Google touted the benefits of dark mode to developers at the 2018 Android Dev Summit, citing the boost in battery life. The individual pixels on your screens require less juice when displaying black than lighter colors.
However, this doesn't apply if you have an older LCD screen. Battery life only improves for devices with OLED screens. Plus, the benefits are much more significant when users adjust their auto-brightness settings. Researchers at Purdue University found that an average user might not notice the increase in battery life if they retain their default phone brightness settings which are around 30-40%. Purdue says, "At 30%-50% brightness, switching from light mode to dark mode saves only 3%-9% power on average for several different OLED smartphones." But if you set your screen to a higher brightness, you will save more energy when switching to dark mode.
Regardless of the savings, we like that dark mode saves power, even if it is not always a substantial amount.
The dark side of dark mode: is using it a good thing?
Is dark mode as beneficial as we think? Let's look at some of the potential downsides, at least as reported by users.
Some people perceive darkness as negative
Imagine a stranger wearing dark clothing: do they look elegant and mysterious, or brooding and melancholy? Beauty is in the eye of the beholder, and so is dark mode.
For some people, dark colors can connote negative emotions and sadness. They also might be sensitive to colors and prefer a brighter user interface. While we love dark mode, it depends on personal preference.
Dark mode might not improve focus and concentration as some people claim
Susanne Mayr, a researcher at the University of Passau, has published six studies on the effects of web text design on cognitive tasks. In all of the studies, participants read faster and performed better with dark text on a lighter background than light text on a black background. But it's important to note that we couldn't find any information on what light conditions the subjects were under for the study.
It could strain eyesight in brighter conditions
While some inconclusive studies claim dark mode can help reduce eye strain, they're mainly focused on low-light conditions. There's no evidence that dark mode reduces eye strain in brightly-lit conditions. In fact, it could strain eyesight because it causes your pupils to dilate. According to rxoptical.com, dark mode makes the eyes work harder since they need to absorb more light. This can cause the text to blur, known as the "halation" effect. This is why users prefer to use dark mode in only low-light conditions.
Not all dark themes are created equal
The way designers create dark mode plays a role in how users interact with it. Each website or app might display dark mode differently, which can affect users.
Superhuman's lead designer Teresa Man says:
"When creating a dark theme, it can be tempting to invert an existing light theme. However, distant surfaces would become light, and near surfaces would become dark. This would break physicality and feel unnatural."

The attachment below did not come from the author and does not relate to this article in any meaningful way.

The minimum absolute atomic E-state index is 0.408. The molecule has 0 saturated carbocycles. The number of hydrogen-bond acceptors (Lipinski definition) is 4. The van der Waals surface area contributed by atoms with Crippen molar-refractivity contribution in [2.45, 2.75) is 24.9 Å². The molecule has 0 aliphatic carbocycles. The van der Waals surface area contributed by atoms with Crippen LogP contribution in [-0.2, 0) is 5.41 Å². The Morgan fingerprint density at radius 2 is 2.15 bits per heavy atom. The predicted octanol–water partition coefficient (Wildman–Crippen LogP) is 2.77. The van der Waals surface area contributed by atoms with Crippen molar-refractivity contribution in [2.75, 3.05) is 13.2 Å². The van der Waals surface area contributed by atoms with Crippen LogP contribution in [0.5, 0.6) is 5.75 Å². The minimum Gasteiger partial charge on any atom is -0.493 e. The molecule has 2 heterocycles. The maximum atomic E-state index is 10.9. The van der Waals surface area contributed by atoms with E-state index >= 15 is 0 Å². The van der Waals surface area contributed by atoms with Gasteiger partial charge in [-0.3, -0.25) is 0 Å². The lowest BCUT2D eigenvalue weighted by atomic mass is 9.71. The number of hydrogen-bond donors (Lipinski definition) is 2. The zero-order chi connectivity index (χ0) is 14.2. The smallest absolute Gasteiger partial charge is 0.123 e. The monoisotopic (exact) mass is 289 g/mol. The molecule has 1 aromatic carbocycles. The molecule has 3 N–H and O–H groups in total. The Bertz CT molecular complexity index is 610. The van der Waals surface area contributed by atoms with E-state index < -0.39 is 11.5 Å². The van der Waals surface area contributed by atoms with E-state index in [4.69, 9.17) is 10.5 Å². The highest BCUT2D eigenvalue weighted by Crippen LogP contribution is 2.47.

In an earlier Superhuman article, Man explains how to design a dark theme correctly.
"When designing a dark theme by referring to a light theme, it is important to revisit perceptual contrast… we adjust each item individually — considering text size, font weight, and line width — to ensure that the dark theme is as clear and as easy to read as the light theme."
- NOT using pure black text: "True black does not exist in our daily environment. (The darkest object in the world, a yet-to-be-named material developed at MIT, is still 0.005% shy of true black!) Our vision has therefore adapted to perceive relative darkness as true black."
- NOT using pure white text: "Pure white text against a pure black background produces the highest contrast possible: 21:1. In quantitative WCAG accessibility terms, this is the dream output. However, when designing dark themes, it is important to be mindful of exceedingly high contrast ratios. Contrast that is too high can cause eye fatigue and halation."
While there are some questionable downsides, we haven't found any significant disadvantages to dark mode, and our users love it! When an app designs dark mode the right way, it can greatly enhance your user experience. Why not give it a try?
Like dark mode? We do too.
You can find conflicting and even controversial information on dark mode. But at the end of the day, it all comes down to personal preference.
If you love it, you're in good company. It's become popular because most apps have added a dark mode option with the ability to toggle back and forth between dark and light backgrounds. And users prefer it at night to reduce eyestrain.
If you like dark mode (and enjoying a blazingly fast email experience), you'll love Superhuman.
Superhuman makes email management a breeze, and it has a seamless design that doesn't distract but enhances your interaction with the app and improves your focus.
Get started with Superhuman and benefit from the fastest email management with an elegant and enjoyable user experience. And don't forget to try our Carbon mode!